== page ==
Stanton boldly robbed the most valuable things from someone else's hotel room in broad daylight. Fortunately for the real owner -- a "Good Morning America" producer -- Stanton, a security expert, pulled off the caper as part of a "GMA" experiment to test hotel security.
But the implications for the ease with which he was able to calmly walk away with nearly anything he liked are very real, Stanton said.
Accomodation Vs. Safety
Stanton ran his test at two Atlanta area hotels.
First he followed a "GMA" producer who was posing as a guest into a luxurious hotel room. Stanton followed the guest to the room and then waited until it was empty.
When it was, Stanton approached a cleaning lady who was down the hall and told her he was the guest in the empty room and he needed it cleaned immediately. The cleaning lady obliged and, while she began cleaning, Stanton brazenly walked in the room, telling her he forgot some things.
While she worked, he made himself at home in the room, nabbing an extra key that was left behind and even calling the front desk, hoping that when they answered, the operator would greet Stanton with the last name of the real guest.
Then he grabbed the laptop, iPod and a camera that "GMA" placed in the room to capture his mock robbery, and sauntered out the door.
To complete the getaway, Stanton made a bold move: He stole the rental car the room's owner likely picked up. Though he did not have a valet ticket, he was able to provide the guest's last name, the hotel room number and the room key.
That was enough to get the valet to bring around a red Mustang. With a simple "thank you," Stanton was off in a stolen car with all the guest's belongings -- no questions asked.
Stanton Targets Checked Bags
For the next phase of the experiment, Stanton took aim at a more moderately priced hotel nearby. This time, he had a more creative plan.
Once inside the hotel, Stanton ducked into a stairwell near a room registered to another "GMA" producer. There, he changed into a bathrobe and poured a bottle of water over his head. Moments later, he wandered into the hallway like a guest who inadvertently locked himself out of the room right after a shower.
When a nearby employee spotted him, she came over and opened the door for him without questioning his story at all.
Later, Stanton decided to test the same hotel's security on checked bags. A female "GMA" producer gave the hotel a bag to hold and then, less than 10 minutes later, Stanton attempted to steal it.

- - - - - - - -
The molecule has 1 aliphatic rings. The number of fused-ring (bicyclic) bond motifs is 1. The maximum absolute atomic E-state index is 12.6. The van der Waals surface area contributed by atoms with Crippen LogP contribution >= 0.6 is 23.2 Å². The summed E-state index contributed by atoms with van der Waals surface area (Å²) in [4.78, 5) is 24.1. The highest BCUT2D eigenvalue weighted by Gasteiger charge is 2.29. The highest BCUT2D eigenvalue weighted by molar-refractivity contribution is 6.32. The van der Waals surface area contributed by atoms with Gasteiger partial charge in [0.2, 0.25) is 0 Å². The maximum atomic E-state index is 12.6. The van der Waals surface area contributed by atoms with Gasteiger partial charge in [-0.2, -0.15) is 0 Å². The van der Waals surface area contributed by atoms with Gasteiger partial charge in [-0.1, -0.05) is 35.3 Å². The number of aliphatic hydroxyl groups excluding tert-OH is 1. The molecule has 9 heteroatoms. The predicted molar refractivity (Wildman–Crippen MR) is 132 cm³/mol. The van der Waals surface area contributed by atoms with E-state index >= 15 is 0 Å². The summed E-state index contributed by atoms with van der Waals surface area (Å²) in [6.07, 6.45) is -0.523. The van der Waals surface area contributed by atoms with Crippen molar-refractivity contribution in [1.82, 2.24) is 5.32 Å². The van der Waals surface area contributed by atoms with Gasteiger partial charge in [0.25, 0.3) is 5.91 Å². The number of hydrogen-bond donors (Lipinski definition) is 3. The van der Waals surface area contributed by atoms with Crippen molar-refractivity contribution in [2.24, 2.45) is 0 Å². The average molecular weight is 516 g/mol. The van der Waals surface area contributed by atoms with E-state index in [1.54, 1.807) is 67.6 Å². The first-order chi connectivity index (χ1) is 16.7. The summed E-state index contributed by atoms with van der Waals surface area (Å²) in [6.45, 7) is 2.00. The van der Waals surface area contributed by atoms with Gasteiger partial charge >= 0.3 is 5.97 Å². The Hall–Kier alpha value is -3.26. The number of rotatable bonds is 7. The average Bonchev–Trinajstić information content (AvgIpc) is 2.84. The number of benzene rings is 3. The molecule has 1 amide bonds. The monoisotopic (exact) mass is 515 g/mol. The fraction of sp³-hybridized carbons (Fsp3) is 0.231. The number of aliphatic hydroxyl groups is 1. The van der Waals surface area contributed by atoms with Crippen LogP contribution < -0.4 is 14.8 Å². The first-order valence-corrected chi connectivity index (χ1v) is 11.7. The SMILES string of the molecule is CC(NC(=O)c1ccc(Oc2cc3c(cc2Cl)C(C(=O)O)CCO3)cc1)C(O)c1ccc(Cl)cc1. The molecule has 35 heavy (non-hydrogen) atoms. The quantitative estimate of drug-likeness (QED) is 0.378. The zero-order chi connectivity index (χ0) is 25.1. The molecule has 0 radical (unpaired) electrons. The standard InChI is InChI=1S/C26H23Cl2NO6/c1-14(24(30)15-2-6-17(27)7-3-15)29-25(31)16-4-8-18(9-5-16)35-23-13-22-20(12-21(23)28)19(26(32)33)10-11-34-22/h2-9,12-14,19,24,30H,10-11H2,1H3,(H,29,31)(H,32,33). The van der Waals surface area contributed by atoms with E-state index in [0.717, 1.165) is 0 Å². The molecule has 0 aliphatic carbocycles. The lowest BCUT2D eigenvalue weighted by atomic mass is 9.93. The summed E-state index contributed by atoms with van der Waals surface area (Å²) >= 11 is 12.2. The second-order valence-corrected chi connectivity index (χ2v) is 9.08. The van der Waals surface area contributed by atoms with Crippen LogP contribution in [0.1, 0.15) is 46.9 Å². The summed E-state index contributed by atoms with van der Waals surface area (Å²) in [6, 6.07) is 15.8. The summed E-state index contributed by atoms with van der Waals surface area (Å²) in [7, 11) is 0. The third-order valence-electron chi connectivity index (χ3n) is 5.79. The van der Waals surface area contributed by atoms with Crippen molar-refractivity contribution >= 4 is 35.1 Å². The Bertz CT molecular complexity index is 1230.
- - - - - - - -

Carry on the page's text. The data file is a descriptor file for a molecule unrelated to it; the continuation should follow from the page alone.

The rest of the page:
Telling the bellman he was with the woman and they had to move, Stanton told the bellman that he didn't have the ticket for the bag because it was with the woman. The bellman relayed this message to the front desk.
"We just dropped a bag off," Stanton told the employees at the desk. "We switched flights." Moments later, they handed the bag over and Stanton rolled the bag out of the hotel.
Hotels Respond to Report
In response to the "GMA" report, both hotels issued statements regarding their security policies.
The first hotel said that it holds "safety, comfort and well-being of [its] guests and employees as [its] top priority.
"The management team at the hotel sets stringent safety and security standards that mandate that all employees must request and verify a guest's photo identification before granting access to guest rooms," the statement said. "We regularly conduct security training sessions for our staff, and the housekeeper and valet in this instance made independent decisions without following policy."
Similarly, the second hotel issued a statement that emphasized the focus on guests' safety and security and said it regularly conducts "training and evaluations to ensure compliance with our high safety and security standards.
"We are conducting a thorough investigation and will take any and all necessary procedural and/or disciplinary action," it said.